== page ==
Interview with Co-Founder and Publisher Tracy Baim
by Joe Siegel
Geographic coverage area: Chicago and nearby suburbs
Year founded: 1985
Physical dimensions of publication: 10” x 10” is final artwork size, 10.5” x 10.5” is paper size
Average page count: 32
PPQ: What feature or features of Windy City Times have been the most popular with readers?
Baim: Anything local is certainly what distinguishes us, as we are the only LGBTQ newspaper in the area.
PPQ: Who came up with the name and what is the inspiration for it?
Baim: Jeff McCourt, one of the co-founders, wanted a name that sounded sophisticated and was not specifically gay. It was competing against GayLife, which many of us left to co-found Windy City Times.
PPQ: What challenge has your publication had to overcome since its inception?
Baim: Economics and financial stability are always the most difficult issues.
PPQ: What challenge or challenges is Windy City Times facing now?
Baim: The advertising business is being co-opted by social media sites and Google, so it is difficult for small regional media to survive against multi-billion dollar tech companies.
PPQ: How has Windy City Times changed since it was first launched?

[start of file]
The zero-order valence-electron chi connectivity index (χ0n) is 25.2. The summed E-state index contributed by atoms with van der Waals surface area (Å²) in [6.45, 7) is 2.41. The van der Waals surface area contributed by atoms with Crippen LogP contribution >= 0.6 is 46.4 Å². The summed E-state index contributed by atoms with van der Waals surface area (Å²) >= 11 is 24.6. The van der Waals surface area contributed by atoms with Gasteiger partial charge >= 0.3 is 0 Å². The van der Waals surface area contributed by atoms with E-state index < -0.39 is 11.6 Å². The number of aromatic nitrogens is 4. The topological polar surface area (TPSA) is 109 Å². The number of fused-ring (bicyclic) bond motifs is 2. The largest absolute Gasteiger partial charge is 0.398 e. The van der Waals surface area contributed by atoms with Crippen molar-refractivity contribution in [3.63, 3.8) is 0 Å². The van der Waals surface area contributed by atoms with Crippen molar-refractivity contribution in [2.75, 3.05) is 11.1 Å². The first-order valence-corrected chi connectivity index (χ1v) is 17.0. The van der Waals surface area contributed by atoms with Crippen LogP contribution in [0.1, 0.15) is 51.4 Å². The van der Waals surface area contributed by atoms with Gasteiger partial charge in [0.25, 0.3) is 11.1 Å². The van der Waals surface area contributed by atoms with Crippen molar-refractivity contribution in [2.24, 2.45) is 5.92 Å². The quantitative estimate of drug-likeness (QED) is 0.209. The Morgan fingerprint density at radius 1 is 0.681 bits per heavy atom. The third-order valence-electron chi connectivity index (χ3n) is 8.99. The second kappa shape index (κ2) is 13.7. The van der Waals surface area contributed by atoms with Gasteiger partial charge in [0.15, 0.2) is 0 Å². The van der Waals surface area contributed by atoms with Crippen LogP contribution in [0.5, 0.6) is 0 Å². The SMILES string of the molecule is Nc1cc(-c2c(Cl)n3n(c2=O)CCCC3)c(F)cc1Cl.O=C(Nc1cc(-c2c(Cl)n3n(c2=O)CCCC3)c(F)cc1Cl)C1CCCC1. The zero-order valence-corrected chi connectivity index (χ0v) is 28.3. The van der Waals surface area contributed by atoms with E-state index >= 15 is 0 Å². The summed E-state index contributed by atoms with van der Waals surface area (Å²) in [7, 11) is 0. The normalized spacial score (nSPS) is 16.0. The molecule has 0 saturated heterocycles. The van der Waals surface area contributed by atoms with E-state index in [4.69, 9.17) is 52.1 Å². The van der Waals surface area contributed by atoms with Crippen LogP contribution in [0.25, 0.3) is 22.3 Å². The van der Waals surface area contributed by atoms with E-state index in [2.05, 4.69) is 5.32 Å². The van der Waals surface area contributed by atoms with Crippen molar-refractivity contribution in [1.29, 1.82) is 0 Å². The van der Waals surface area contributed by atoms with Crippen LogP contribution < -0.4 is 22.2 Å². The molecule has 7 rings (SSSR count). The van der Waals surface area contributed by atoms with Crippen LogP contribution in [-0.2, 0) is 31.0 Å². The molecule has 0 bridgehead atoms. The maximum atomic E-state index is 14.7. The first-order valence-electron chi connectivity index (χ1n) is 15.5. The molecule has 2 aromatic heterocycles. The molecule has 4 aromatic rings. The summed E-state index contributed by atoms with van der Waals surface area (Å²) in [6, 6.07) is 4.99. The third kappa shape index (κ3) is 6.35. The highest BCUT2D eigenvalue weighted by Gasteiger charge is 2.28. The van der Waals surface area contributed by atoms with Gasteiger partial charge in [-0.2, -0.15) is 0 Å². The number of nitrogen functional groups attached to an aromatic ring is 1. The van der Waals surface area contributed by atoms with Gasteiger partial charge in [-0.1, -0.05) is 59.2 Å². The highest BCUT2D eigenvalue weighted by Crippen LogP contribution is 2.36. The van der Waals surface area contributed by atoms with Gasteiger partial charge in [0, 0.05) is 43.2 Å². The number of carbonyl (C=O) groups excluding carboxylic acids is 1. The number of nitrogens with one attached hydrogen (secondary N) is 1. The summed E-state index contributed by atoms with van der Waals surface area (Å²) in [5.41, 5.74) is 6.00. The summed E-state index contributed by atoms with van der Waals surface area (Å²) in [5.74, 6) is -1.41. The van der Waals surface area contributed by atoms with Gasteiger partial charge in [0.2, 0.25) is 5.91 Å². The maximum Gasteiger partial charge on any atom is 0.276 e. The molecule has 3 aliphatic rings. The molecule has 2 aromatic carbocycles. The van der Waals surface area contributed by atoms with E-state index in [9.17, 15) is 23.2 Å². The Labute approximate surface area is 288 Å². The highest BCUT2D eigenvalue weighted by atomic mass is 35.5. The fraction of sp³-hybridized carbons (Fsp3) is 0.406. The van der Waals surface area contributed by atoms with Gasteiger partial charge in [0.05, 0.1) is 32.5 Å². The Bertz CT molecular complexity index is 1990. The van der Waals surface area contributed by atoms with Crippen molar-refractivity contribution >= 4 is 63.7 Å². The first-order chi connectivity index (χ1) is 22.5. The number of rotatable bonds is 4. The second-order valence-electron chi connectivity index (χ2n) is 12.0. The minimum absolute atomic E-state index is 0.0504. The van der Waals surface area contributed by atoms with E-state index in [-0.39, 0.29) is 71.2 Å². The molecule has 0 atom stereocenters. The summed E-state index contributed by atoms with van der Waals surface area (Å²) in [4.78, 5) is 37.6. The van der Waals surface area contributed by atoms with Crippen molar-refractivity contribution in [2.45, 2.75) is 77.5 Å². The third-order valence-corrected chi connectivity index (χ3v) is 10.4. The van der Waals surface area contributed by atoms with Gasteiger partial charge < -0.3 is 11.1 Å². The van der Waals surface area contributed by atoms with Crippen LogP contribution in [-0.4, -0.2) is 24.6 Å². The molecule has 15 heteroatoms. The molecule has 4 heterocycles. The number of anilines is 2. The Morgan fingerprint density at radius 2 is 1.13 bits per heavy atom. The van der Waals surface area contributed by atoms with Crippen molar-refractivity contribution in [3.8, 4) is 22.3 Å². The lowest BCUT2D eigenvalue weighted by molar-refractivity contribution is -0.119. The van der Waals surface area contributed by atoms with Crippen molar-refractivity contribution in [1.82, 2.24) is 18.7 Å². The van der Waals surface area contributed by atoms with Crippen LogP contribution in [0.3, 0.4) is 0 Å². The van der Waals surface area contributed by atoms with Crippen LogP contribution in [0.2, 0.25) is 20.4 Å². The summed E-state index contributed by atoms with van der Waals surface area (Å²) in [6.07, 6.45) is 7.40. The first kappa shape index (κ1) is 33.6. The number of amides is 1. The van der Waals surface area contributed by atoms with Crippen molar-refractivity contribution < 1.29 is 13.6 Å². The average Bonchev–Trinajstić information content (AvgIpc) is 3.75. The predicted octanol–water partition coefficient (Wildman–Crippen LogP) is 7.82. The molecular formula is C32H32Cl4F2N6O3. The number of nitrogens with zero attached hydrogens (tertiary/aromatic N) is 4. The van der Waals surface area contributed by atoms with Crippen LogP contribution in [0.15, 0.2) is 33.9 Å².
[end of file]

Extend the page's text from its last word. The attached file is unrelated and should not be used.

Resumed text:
Baim: Digital is probably the biggest change. It allows us to break stories everyday, and store our complete set of articles, and bonus online articles, so that stories have a larger and longer-term impact.
PPQ: What one change would you like to make?
Baim: Having more advertising so we can have more editorial staff.
PPQ: What has been the biggest news story or stories Windy City Times has covered?
Baim: There are many ongoing topics we cover, including HIV/AIDS and political issues, in every edition of the paper. So I think our consistency with covering these ongoing stories is what sets us apart from the mainstream, which dips into these LGBTQ and HIV/AIDS issues only periodically.
PPQ: On the Kinsey Scale of 0-6 (exclusively straight to totally gay), how gay is your publication?
Baim: 5.5. We do cover a lot of social justice mainstream issues and lots of non-LGBTQ entertainment.
PPQ: Do you see yourself as an ‘activist journalist’? If so, in what way?
Baim: People would see me that way, but I consider myself a journalist who is pro-LGBTQ equality, and for many that makes me an activist.
PPQ: What’s the most surprising feedback you’ve received from a reader?
Baim: I love hearing from readers who are now in their 40s and 50s or older, who say that back in the 1980s and 1990s, Windy City Times and my other papers I have had — Outlines, BLACKLines, En La Vida — had a profound impact on their life, in making them feel connected to the community.
PPQ: What advice would you give to anyone who may want to launch their own GLBT publication?
Baim: In 2017, I would not suggest a print publication. There are so many opportunities online, at much lower risk and cost.